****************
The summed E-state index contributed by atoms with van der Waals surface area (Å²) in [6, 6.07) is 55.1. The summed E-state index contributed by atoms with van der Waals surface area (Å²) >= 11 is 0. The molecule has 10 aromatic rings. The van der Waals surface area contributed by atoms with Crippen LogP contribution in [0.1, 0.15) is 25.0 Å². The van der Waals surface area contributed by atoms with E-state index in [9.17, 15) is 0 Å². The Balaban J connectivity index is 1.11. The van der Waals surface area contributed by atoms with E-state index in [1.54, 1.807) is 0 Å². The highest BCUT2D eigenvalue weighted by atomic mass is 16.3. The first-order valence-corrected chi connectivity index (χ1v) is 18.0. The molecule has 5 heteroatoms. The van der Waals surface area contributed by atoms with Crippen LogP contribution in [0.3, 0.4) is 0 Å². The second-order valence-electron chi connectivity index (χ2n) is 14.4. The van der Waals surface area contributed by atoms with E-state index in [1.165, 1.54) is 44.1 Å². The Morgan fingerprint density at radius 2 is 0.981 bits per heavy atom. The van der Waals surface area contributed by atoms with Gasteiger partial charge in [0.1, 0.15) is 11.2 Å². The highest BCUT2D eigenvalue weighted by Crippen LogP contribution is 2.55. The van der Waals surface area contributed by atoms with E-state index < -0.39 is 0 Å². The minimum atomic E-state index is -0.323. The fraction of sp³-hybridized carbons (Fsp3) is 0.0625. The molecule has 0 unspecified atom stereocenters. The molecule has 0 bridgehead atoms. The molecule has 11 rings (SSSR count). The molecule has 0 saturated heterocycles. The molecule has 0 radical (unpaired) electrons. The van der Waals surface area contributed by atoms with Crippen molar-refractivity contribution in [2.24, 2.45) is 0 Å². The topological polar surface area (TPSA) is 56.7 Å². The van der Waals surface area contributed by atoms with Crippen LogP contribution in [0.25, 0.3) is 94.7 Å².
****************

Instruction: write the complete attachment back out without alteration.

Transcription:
The summed E-state index contributed by atoms with van der Waals surface area (Å²) in [6, 6.07) is 55.1. The summed E-state index contributed by atoms with van der Waals surface area (Å²) >= 11 is 0. The molecule has 10 aromatic rings. The van der Waals surface area contributed by atoms with Crippen LogP contribution in [0.1, 0.15) is 25.0 Å². The van der Waals surface area contributed by atoms with E-state index in [9.17, 15) is 0 Å². The Balaban J connectivity index is 1.11. The van der Waals surface area contributed by atoms with E-state index in [1.54, 1.807) is 0 Å². The highest BCUT2D eigenvalue weighted by atomic mass is 16.3. The first-order valence-corrected chi connectivity index (χ1v) is 18.0. The molecule has 5 heteroatoms. The van der Waals surface area contributed by atoms with Crippen LogP contribution in [0.3, 0.4) is 0 Å². The second-order valence-electron chi connectivity index (χ2n) is 14.4. The van der Waals surface area contributed by atoms with E-state index in [1.165, 1.54) is 44.1 Å². The Morgan fingerprint density at radius 2 is 0.981 bits per heavy atom. The van der Waals surface area contributed by atoms with Gasteiger partial charge in [0.1, 0.15) is 11.2 Å². The highest BCUT2D eigenvalue weighted by Crippen LogP contribution is 2.55. The van der Waals surface area contributed by atoms with E-state index < -0.39 is 0 Å². The minimum atomic E-state index is -0.323. The fraction of sp³-hybridized carbons (Fsp3) is 0.0625. The molecule has 0 unspecified atom stereocenters. The molecule has 0 bridgehead atoms. The molecule has 11 rings (SSSR count). The molecule has 0 saturated heterocycles. The molecule has 0 radical (unpaired) electrons. The van der Waals surface area contributed by atoms with Crippen molar-refractivity contribution in [2.24, 2.45) is 0 Å². The topological polar surface area (TPSA) is 56.7 Å². The van der Waals surface area contributed by atoms with Crippen LogP contribution in [0.25, 0.3) is 94.7 Å².